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A section of the Goye Bridge. Residents now live in fear as the bridge sinks. Photo[Isaiah Gwengi].
A rapid and gentle breeze descends down the lake, rustling the majestic papyrus reeds and the lush vegetation.

The deep blue lake seems to fall off the horizon. Isaya Onyango, a resident of Usalo village in Siaya County, is lost in thoughts as he watches the waters hit against the stones lining parts of the shore.

He glances up as dark clouds start to gather. It has been raining heavily in the last few days, and the area is prone to flooding.

“We are disturbed by the ongoing rains because we suffered in 1962 when floods displaced more than 100 families. We fear the rains might trigger another tragedy,” Mr Onyango says.

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He was among the families that were displaced in the tragedy referred to as “Kodh Uhuru” (Independence Rain).

According to Onyango, the 1962 tragedy was prophesied by the late Zedekiah Oduma – the founder of God’s Last Appeal Church.

Directive from God

“Around 1959, the late Oduma started constructing a dhow which he said was a directive from God. When the rains came, his dhow turned to be the biblical Noah’s Ark,” he recalls.

He added that the vessel used to ferry people from the flooded areas of Got Agulu to the mainland after a ferry made by the colonialists “mysteriously disappeared” in Lake Victoria after heavy winds.

SEE ALSO: For flood victims, it’s a long wait for ‘normalcy’

More than 10 years later, a plan to construct the Goye Bridge began. It took about one year to be completed and was to be used for 20 years before a new one was built.

Despite the breathtaking scenery offered by Goye - a famous landmark in West Yimbo - it has also proven a graveyard and a disaster in waiting.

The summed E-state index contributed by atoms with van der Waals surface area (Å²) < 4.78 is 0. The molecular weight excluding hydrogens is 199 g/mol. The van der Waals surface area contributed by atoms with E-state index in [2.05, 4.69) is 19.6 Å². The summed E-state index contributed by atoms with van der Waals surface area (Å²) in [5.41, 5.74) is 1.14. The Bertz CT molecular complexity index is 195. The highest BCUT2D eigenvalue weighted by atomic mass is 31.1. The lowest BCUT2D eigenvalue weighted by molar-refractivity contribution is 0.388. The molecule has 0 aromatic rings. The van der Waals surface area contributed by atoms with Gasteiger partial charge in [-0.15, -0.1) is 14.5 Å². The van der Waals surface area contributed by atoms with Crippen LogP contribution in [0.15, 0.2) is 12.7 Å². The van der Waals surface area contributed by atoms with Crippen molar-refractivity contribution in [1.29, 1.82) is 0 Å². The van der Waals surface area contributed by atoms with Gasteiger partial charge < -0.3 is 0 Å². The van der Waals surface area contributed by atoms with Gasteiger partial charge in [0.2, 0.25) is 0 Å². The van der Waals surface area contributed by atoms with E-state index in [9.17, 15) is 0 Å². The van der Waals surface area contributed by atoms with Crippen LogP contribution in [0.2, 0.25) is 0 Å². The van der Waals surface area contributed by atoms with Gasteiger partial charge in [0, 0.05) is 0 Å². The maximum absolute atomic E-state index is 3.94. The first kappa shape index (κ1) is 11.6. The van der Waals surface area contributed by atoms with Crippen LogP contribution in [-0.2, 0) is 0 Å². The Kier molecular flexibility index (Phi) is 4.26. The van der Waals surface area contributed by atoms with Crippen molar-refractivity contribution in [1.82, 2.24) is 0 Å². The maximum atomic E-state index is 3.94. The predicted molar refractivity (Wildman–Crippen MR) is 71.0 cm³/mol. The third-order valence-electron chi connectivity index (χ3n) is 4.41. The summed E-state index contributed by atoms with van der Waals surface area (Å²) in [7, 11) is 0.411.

When The Standard visited the bridge last week, the shreds were so obvious that one could see water underneath. An unsteady shift could also be felt with every vehicle that breezed past.

According to official figures, more than 30 vehicles use the bridge everyday.

Records from the local administration indicate that more than 30 families have been displaced in the last two weeks.

SEE ALSO: 50 dead in Japan floods as rescuers 'race against time'

Residents say the danger is largely a result of the dilapidated bridge and the rising Lake Victoria water levels.

“This bridge was to only last for 20 years and with the increasing population and human activities on the other side, it continues to become weak. It’s time for it to be repaired or a new one built,” said Lawrence Oduma, a resident.

He blamed the government for failing to heed their request for the matter to be addressed before the bridge collapses.

Excitement fades

Eunice Akoth, who crosses the bridge everyday to report to work in Got Agulu sub-location, says her excitement fades and turns into fear when she reaches the bridge.

Every once in a while, villagers volunteer to clear the vegetation that creeps into the highway that passes through the bridge.

“Since there are no guard rails, it is possible for somebody to fall off. The highway is also becoming smaller due to overgrown vegetation and it is not easy to see an oncoming vehicle or motorbike,” says Akoth.

Several accidents are reported to have happened around the bridge in the recent past as residents wait for works on the bridge to commence. A tender for the construction of the bridge and approach roads was closed on March 25.

Bondo MP Gideon Ochanda said plans are underway to rebuild the bridge.

He said the affected families had turned down a proposal to be relocated to another place.

Lake Victoria Floods
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